For the encoding aspect of the thing, look at
String.Normalize. Notice also its overload that specifies a particular normal form to which you want to convert the string, but the default normal form (C) will work just fine for nearly everyone who wants to "map all those different characters into their most standard form".
However, things get more complicated once you move into the database and deal with collations.
Unicode normalization does not ever change the character case. It covers only cases where the characters are basically equivalent - look the same1, mean the same thing. For example,
Χιοσ != Χίος,
The two sigma characters are considered non-equivalent, and the accented iota (
\u1F30) is equivalent to a sequence of two characters, the plain iota (
\u03B9) and the accent (
Your real problem seems to be that you are using Unicode strings as primary keys, which is not the most popular database design practice. Such primary keys take up more space than needed and are bound to change over time (even if the initial version of the application does not plan to support that). Oh, and I forgot their sensitivity to collations. Instead of identifying records by Unicode strings, have the database schema generate meaningless sequential integers for you as you insert the records, and demote the Unicode strings to mere attributes of the records. This way they can be the same or different as you please.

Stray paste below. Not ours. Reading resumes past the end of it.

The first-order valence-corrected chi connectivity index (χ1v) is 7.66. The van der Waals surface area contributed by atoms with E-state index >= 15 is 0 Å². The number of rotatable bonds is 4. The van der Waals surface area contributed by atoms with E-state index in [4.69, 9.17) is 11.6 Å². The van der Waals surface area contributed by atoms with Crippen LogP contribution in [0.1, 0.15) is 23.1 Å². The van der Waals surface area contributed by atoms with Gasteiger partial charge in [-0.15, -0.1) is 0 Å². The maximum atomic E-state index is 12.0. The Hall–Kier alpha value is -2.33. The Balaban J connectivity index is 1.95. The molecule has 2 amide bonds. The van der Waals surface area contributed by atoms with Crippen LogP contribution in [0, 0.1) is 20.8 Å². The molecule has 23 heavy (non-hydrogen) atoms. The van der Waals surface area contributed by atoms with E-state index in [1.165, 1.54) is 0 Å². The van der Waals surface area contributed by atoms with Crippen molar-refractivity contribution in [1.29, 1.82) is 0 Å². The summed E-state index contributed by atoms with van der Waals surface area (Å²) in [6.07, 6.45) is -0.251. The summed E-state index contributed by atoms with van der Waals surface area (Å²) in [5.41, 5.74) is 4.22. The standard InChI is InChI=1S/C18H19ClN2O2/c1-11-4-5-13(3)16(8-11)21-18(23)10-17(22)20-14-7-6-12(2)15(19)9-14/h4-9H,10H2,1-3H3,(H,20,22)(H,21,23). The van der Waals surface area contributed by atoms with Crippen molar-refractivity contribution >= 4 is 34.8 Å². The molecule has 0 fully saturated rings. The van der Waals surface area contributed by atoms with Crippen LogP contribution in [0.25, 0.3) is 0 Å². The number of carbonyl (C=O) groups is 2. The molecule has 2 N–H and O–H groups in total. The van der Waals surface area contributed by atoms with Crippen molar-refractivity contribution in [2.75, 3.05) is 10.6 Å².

It may still be useful to normalize them before storing for the purpose of searching and safer subsequent processing; but the particular case insensitive collation that you use will no longer restrict you in any way.
1Almost the same in case of compatibility normalization as opposed to canonical normalization.